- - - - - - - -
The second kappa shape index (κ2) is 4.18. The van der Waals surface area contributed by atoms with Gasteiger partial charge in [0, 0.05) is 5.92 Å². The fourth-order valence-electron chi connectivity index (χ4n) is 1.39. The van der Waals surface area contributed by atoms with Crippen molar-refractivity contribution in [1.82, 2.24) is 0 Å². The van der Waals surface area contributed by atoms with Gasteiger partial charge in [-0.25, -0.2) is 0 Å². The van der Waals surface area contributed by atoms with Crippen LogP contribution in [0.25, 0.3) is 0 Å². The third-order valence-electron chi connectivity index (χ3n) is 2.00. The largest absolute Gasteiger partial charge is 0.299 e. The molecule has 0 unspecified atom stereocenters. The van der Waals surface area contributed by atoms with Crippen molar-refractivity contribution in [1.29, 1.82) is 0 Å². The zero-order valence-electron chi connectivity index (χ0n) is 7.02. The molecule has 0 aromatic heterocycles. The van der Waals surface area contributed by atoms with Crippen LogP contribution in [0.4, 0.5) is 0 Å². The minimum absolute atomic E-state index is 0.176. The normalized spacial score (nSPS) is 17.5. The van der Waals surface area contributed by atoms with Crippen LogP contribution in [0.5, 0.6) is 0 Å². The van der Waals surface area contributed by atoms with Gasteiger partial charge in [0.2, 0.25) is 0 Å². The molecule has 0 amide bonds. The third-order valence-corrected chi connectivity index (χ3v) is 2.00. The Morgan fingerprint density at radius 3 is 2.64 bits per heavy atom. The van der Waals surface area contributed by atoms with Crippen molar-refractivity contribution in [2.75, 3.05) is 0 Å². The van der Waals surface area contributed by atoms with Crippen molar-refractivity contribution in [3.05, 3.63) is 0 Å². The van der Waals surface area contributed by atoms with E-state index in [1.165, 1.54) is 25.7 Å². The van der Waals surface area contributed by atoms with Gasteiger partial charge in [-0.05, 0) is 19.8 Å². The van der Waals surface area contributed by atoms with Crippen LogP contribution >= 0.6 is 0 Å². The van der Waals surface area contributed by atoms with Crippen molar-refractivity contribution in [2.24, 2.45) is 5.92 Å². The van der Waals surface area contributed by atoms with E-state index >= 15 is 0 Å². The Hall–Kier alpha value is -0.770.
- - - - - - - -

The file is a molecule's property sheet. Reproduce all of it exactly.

The second kappa shape index (κ2) is 4.18. The van der Waals surface area contributed by atoms with Gasteiger partial charge in [0, 0.05) is 5.92 Å². The fourth-order valence-electron chi connectivity index (χ4n) is 1.39. The van der Waals surface area contributed by atoms with Crippen molar-refractivity contribution in [1.82, 2.24) is 0 Å². The van der Waals surface area contributed by atoms with Gasteiger partial charge in [-0.25, -0.2) is 0 Å². The van der Waals surface area contributed by atoms with Crippen LogP contribution in [0.25, 0.3) is 0 Å². The third-order valence-electron chi connectivity index (χ3n) is 2.00. The largest absolute Gasteiger partial charge is 0.299 e. The molecule has 0 unspecified atom stereocenters. The van der Waals surface area contributed by atoms with Crippen molar-refractivity contribution in [1.29, 1.82) is 0 Å². The zero-order valence-electron chi connectivity index (χ0n) is 7.02. The molecule has 0 aromatic heterocycles. The van der Waals surface area contributed by atoms with Crippen LogP contribution in [0.4, 0.5) is 0 Å². The minimum absolute atomic E-state index is 0.176. The normalized spacial score (nSPS) is 17.5. The van der Waals surface area contributed by atoms with Crippen LogP contribution in [0.5, 0.6) is 0 Å². The van der Waals surface area contributed by atoms with Gasteiger partial charge in [0.2, 0.25) is 0 Å². The molecule has 0 amide bonds. The third-order valence-corrected chi connectivity index (χ3v) is 2.00. The Morgan fingerprint density at radius 3 is 2.64 bits per heavy atom. The van der Waals surface area contributed by atoms with Crippen molar-refractivity contribution in [2.75, 3.05) is 0 Å². The van der Waals surface area contributed by atoms with Crippen molar-refractivity contribution in [3.05, 3.63) is 0 Å². The van der Waals surface area contributed by atoms with E-state index in [1.165, 1.54) is 25.7 Å². The van der Waals surface area contributed by atoms with Gasteiger partial charge in [-0.05, 0) is 19.8 Å². The van der Waals surface area contributed by atoms with Crippen LogP contribution >= 0.6 is 0 Å². The van der Waals surface area contributed by atoms with Crippen molar-refractivity contribution in [2.24, 2.45) is 5.92 Å². The van der Waals surface area contributed by atoms with E-state index >= 15 is 0 Å². The Hall–Kier alpha value is -0.770.